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Today in campaign lexicon: “Ras-le-bol”


 

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So Pauline Marois had a fit yesterday about something Jean Charest said, and journalists duly collected and printed her words. The subject of said fit isn’t really important––it was something about being responsible for the sad state of health care in Quebec, and her anger seemed as manufactured as Charest’s initial charge. The interesting thing, at least to this tête carré, was her use of the term ‘ras-le-bol’ (or, alternatively, ‘ras le bol.’)

“J’en ai ras le bol,” Mme. Marois said in a quote that echoed across every media platform in the province. “Ce n’est pas moi qu’on juge, là, c’est son bilan à lui.”

There it was again today, in pithy metrosexualist Patrick Lagacé’s column: “Mario Dumont a pu miser sur le ras-le-bol de l’électorat face à Jean Charest et sa méfiance envers André Boisclair.”

I’m pretty proficient in la langue de Foglia; my litmus test was attending a Louis-José Houde show earlier this year and being able to understand 93 percent of the pint-sized Ritalin case’s jokes. (Bonne chance, crisse d’anglo.)

Still, ‘Ras-le-bol”? Never heard it. It sounds like a soccer chant, or something a plumber does to an unruly toilet.

For an answer I turned to two experts: the first, my colleague the moderately-more-French Phil Gohier provided pronunciation; the righteously furious (and occasional DMA guest) Angry French Guy for a proper definition. More after this…

“It’s pronounced ‘raw le baul’, you idiot,” Phil said this morning.

Yes, but Phil, it’s written ‘ras.’ Shouldn’t it be pronounced ‘raz’?

“Nothing in this language makes sense. It’s like a woman who cheats on you constantly but you keep coming back to her because she is so blindingly sexy.”

OK, then.

Angry French Guy, meanwhile, noted the term is a one of four or so terms that suggest a certain frustration with the status quo, to the point where one’s head is about to explode.

“‘Ras-le-bol’ (Filled to the rim), ‘Plein mon casque’, (My helmet is full), ‘Il y a un boutte à toute’ (There is a end to everything) and ‘Y’a des osties de limites’ (There are f**king limits) are all colorful expressions used to illustrate the absolute maximum amount of crap a Québécois or Québécoise will tolerate before he or she transforms from a friendly neighbor with a funny accent into an angry separatist.”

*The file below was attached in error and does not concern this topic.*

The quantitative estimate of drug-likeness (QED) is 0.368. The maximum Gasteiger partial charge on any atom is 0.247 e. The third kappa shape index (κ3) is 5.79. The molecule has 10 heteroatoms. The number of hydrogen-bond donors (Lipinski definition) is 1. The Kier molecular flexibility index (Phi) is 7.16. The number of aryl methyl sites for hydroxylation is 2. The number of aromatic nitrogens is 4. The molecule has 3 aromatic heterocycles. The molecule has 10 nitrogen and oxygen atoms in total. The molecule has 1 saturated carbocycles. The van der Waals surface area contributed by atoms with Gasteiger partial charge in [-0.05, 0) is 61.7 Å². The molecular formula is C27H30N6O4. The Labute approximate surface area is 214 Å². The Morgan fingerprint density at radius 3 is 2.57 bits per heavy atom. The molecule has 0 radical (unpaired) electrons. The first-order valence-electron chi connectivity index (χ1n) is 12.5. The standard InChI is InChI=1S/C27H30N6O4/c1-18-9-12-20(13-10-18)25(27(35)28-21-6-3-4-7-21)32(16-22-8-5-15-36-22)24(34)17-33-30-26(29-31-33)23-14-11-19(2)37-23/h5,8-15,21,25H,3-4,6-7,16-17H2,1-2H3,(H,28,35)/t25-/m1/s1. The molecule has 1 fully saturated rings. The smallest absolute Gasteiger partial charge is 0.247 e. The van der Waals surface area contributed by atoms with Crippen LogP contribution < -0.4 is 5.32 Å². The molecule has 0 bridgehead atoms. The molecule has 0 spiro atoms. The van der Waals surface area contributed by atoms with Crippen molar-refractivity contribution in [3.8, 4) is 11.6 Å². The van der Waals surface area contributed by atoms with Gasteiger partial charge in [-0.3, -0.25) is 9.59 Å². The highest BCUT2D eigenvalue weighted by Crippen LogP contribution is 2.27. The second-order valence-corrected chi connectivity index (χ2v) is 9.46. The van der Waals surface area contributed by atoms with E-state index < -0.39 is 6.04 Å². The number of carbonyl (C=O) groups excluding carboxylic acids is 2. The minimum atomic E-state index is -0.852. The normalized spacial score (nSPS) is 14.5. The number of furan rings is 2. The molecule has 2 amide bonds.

And now we know. Thanks French people!


 

Today in campaign lexicon: “Ras-le-bol”

  1. Great picture.

  2. “tête carré?”…”bon chance?”….

    That’s it. I’m calling the OLF.

    At least the French language didn’t reintroduce the “b” in the spellings of “doubt” and “debt” for purely esthetic and historically-purist reasons.

    Neither language can claim orthographic user-friendliness, but as least French has rules. Five million of them, to be exact.

  3. Is this Martin junior-ette? Absolutely adorable.

  4. Bon chance? BON chance? C’est BONNE chance, ‘stie.

    J’ai mon voyage…

  5. That is the best picture of a little tyke that is upset that I have ever seen … in point of fact if I look at it more than once it gets kinda creepy!

  6. “Angry French Guy, meanwhile, noted the term is a one of four or so terms that suggest a certain frustration with the status quo, to the point where one’s head is about to explode.”

    I’d add another to the list:

    “J’en ai ma claque!”

  7. Yeah, yeah. Bon, bonne, potayto, potahto. I changed it. I’m leaving ‘tête carré’, though. I’ve always spelled it that way.

  8. “Ras-le-bol”

    Isn’t that the bad guy from Batman Begins?

  9. I’m mildly surprised that some of you haven’t seen that picture before.

  10. The picture reminds of a prequel to Chucky!

  11. That’s it is now officially official – this picture creeps me out and I can’t stay away from it!

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